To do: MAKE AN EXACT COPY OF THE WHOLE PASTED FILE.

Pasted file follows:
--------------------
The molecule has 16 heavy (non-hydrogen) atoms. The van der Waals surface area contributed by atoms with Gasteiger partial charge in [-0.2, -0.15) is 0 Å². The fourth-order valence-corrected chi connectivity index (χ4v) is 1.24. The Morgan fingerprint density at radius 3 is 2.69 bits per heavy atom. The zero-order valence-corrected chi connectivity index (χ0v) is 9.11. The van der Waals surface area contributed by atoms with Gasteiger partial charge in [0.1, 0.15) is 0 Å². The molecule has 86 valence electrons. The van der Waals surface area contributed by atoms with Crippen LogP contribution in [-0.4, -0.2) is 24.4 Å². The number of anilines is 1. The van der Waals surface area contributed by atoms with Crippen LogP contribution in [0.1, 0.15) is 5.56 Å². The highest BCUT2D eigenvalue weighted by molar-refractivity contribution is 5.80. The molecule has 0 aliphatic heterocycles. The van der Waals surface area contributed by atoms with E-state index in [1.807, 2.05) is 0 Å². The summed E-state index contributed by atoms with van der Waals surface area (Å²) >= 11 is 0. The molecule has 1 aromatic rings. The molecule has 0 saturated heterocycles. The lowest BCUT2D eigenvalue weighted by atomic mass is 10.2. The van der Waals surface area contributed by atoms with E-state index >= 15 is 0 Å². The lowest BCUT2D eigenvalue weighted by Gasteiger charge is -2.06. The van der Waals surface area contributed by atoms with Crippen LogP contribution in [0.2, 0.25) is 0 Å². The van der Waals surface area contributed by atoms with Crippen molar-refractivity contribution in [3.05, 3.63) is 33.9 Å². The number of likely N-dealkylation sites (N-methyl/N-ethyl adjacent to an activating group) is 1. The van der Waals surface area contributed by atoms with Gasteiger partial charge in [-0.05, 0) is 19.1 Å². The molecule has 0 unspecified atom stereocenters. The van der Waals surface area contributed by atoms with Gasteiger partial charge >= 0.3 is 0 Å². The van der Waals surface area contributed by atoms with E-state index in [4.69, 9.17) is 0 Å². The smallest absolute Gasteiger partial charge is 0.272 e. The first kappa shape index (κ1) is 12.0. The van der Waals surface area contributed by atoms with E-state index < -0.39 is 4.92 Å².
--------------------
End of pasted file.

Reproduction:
The molecule has 16 heavy (non-hydrogen) atoms. The van der Waals surface area contributed by atoms with Gasteiger partial charge in [-0.2, -0.15) is 0 Å². The fourth-order valence-corrected chi connectivity index (χ4v) is 1.24. The Morgan fingerprint density at radius 3 is 2.69 bits per heavy atom. The zero-order valence-corrected chi connectivity index (χ0v) is 9.11. The van der Waals surface area contributed by atoms with Gasteiger partial charge in [0.1, 0.15) is 0 Å². The molecule has 86 valence electrons. The van der Waals surface area contributed by atoms with Crippen LogP contribution in [-0.4, -0.2) is 24.4 Å². The number of anilines is 1. The van der Waals surface area contributed by atoms with Crippen LogP contribution in [0.1, 0.15) is 5.56 Å². The highest BCUT2D eigenvalue weighted by molar-refractivity contribution is 5.80. The molecule has 0 aliphatic heterocycles. The van der Waals surface area contributed by atoms with E-state index in [1.807, 2.05) is 0 Å². The summed E-state index contributed by atoms with van der Waals surface area (Å²) >= 11 is 0. The molecule has 1 aromatic rings. The molecule has 0 saturated heterocycles. The lowest BCUT2D eigenvalue weighted by atomic mass is 10.2. The van der Waals surface area contributed by atoms with E-state index >= 15 is 0 Å². The lowest BCUT2D eigenvalue weighted by Gasteiger charge is -2.06. The van der Waals surface area contributed by atoms with Crippen LogP contribution in [0.2, 0.25) is 0 Å². The van der Waals surface area contributed by atoms with Crippen molar-refractivity contribution in [3.05, 3.63) is 33.9 Å². The number of likely N-dealkylation sites (N-methyl/N-ethyl adjacent to an activating group) is 1. The van der Waals surface area contributed by atoms with Gasteiger partial charge in [-0.05, 0) is 19.1 Å². The molecule has 0 unspecified atom stereocenters. The van der Waals surface area contributed by atoms with Gasteiger partial charge >= 0.3 is 0 Å². The van der Waals surface area contributed by atoms with E-state index in [4.69, 9.17) is 0 Å². The smallest absolute Gasteiger partial charge is 0.272 e. The first kappa shape index (κ1) is 12.0. The van der Waals surface area contributed by atoms with E-state index < -0.39 is 4.92 Å².